On February 23, 2011, the Supreme Court decided Walker v. Martin, No. 09-996, holding that California's "reasonableness" standard governing the timeliness of requests for post-conviction relief qualifies as an independent and adequate state procedural ground for barring federal habeas corpus relief.

Most states have firm time limits for seeking post-conviction habeas corpus relief. California courts, however, apply a "reasonableness" standard to determine whether a habeas petition is timely.

Charles Martin was convicted in 1997. The California Supreme Court denied his habeas petition in 1999. Martin filed a second habeas petition in 2002, claiming ineffective assistance of counsel for the first time. Martin did not explain why he failed to assert this claim earlier, and the California Supreme Court denied his petition for "failure to file as promptly as the circumstances allow."

Martin then sought habeas relief in federal court. The District Court denied Martin's petition as procedurally barred. The Ninth Circuit remanded, directing the District Court to determine whether the timeliness bar was an adequate ground for barring federal habeas relief. The District Court again denied Martin's petition, finding that the California procedural bar was "clearly defined, well established and consistently applied." The Ninth Circuit reversed.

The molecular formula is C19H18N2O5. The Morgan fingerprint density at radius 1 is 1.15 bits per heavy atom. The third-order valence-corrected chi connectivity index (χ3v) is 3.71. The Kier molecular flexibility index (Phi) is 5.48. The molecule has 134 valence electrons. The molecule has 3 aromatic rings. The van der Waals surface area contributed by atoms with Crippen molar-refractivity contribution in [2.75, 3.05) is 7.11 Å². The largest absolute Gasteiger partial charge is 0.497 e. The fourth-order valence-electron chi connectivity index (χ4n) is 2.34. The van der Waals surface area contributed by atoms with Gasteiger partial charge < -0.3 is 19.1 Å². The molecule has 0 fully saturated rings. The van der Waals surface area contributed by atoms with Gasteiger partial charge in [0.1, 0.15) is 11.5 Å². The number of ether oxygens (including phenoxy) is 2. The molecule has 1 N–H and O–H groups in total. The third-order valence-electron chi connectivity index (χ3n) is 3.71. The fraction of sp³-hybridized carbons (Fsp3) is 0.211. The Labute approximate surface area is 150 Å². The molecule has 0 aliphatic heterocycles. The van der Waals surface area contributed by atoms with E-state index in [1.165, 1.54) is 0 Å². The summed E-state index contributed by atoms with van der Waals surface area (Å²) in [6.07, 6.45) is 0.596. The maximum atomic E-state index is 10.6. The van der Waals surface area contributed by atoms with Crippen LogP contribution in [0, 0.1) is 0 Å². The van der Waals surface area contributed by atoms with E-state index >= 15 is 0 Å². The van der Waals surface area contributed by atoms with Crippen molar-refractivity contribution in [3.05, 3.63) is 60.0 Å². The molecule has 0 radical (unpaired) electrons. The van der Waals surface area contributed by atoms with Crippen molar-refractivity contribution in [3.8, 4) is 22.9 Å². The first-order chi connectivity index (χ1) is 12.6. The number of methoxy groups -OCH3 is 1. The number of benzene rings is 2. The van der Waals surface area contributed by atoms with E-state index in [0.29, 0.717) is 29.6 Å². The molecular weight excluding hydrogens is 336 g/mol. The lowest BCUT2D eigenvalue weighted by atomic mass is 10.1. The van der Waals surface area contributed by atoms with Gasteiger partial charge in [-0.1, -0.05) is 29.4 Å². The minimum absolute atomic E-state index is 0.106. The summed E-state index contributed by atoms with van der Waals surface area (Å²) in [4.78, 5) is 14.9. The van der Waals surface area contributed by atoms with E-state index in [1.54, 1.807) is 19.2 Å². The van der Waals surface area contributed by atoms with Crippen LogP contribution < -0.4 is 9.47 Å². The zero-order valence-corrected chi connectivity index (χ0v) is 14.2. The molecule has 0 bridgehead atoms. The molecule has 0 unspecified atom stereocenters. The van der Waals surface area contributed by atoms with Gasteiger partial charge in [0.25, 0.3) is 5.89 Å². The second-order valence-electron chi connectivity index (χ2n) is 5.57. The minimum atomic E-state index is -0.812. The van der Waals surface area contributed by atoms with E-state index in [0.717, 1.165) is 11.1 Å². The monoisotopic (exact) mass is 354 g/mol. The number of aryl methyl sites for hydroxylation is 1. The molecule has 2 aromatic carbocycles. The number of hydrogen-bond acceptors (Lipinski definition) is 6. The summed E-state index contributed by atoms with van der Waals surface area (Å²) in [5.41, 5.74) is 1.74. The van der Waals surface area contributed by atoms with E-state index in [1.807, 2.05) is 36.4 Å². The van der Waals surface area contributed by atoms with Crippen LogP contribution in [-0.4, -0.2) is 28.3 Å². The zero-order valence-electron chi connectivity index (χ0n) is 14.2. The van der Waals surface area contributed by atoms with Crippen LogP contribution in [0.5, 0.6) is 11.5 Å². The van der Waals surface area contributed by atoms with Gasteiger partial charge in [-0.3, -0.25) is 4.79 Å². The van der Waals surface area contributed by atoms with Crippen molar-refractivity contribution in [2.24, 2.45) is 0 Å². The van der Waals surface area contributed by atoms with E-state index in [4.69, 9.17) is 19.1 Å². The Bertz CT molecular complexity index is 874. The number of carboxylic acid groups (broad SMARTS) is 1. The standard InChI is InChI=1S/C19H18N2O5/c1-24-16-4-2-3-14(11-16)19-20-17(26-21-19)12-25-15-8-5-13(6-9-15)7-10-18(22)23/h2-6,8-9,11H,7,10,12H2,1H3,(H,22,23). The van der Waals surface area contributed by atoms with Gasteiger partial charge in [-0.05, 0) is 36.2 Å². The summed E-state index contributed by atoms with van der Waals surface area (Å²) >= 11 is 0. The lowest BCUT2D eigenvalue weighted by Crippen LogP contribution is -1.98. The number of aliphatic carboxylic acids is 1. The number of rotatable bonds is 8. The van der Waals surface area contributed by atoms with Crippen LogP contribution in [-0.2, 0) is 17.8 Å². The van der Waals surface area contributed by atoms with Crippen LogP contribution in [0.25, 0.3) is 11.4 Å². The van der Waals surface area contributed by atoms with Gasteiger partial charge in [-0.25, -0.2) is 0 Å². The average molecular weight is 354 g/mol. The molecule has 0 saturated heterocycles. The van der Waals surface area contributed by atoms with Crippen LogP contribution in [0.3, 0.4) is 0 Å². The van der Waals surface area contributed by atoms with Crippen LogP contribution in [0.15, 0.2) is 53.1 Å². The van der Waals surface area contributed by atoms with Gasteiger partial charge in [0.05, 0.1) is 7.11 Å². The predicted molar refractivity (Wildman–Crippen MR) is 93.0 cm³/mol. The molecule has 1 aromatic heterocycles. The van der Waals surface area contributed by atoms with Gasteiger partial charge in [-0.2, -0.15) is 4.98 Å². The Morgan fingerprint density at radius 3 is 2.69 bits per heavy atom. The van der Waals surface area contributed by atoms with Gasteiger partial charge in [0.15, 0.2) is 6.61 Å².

In a unanimous decision, the Supreme Court reversed, relying largely on its decision in Beard v. Kindler, 558 U.S. ___ (2009), in which the Court held that to qualify as "adequate," a state procedural bar must be "firmly established and regularly followed." The Court also held in Beard that a "discretionary state procedural rule can serve as an adequate ground to bar federal habeas review" and "can be ‘firmly established' and ‘regularly followed' even if the appropriate exercise of discretion may permit consideration of a federal claim in some cases but not others." Relying on Kindler, the Court rejected Martin's argument that the California timeliness rule was "too vague to be regarded as ‘firmly established,'" noting that time limitations need not be stated in "precise, numerical terms." The Court also observed that the rule was "regularly followed" because the California Supreme Court "summarily denies hundreds of habeas petition by citing Clark and Robbins" every year. The Court was careful to note that Martin did not contend that the California Supreme Court "exercised its discretion in a surprising or unfair manner," or that the state rule discriminated against claimants seeking to vindicate federal rights.

Justice Ginsberg delivered the opinion for a unanimous Court.

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